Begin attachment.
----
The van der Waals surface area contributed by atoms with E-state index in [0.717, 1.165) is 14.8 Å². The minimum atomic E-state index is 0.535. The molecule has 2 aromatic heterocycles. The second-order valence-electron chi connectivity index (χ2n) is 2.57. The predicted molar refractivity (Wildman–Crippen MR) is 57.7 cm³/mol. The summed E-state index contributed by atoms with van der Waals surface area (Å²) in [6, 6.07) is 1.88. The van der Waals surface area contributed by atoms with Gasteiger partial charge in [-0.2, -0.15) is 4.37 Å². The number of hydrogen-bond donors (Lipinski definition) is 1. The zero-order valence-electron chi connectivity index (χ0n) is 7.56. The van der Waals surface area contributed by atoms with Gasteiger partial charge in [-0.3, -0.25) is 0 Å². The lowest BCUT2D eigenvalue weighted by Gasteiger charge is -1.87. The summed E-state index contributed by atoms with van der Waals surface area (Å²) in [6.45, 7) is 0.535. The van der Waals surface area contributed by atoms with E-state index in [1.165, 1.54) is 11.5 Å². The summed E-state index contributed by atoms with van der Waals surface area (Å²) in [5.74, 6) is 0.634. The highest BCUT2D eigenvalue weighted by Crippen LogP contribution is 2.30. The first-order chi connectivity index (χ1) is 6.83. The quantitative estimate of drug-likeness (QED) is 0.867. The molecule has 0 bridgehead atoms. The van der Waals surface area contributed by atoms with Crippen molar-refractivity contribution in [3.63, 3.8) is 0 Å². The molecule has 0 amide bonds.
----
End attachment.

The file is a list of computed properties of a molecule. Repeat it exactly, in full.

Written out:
The van der Waals surface area contributed by atoms with E-state index in [0.717, 1.165) is 14.8 Å². The minimum atomic E-state index is 0.535. The molecule has 2 aromatic heterocycles. The second-order valence-electron chi connectivity index (χ2n) is 2.57. The predicted molar refractivity (Wildman–Crippen MR) is 57.7 cm³/mol. The summed E-state index contributed by atoms with van der Waals surface area (Å²) in [6, 6.07) is 1.88. The van der Waals surface area contributed by atoms with Gasteiger partial charge in [-0.2, -0.15) is 4.37 Å². The number of hydrogen-bond donors (Lipinski definition) is 1. The zero-order valence-electron chi connectivity index (χ0n) is 7.56. The van der Waals surface area contributed by atoms with Gasteiger partial charge in [-0.3, -0.25) is 0 Å². The lowest BCUT2D eigenvalue weighted by Gasteiger charge is -1.87. The summed E-state index contributed by atoms with van der Waals surface area (Å²) in [6.45, 7) is 0.535. The van der Waals surface area contributed by atoms with E-state index in [1.165, 1.54) is 11.5 Å². The summed E-state index contributed by atoms with van der Waals surface area (Å²) in [5.74, 6) is 0.634. The highest BCUT2D eigenvalue weighted by Crippen LogP contribution is 2.30. The first-order chi connectivity index (χ1) is 6.83. The quantitative estimate of drug-likeness (QED) is 0.867. The molecule has 0 bridgehead atoms. The van der Waals surface area contributed by atoms with Crippen molar-refractivity contribution in [3.63, 3.8) is 0 Å². The molecule has 0 amide bonds.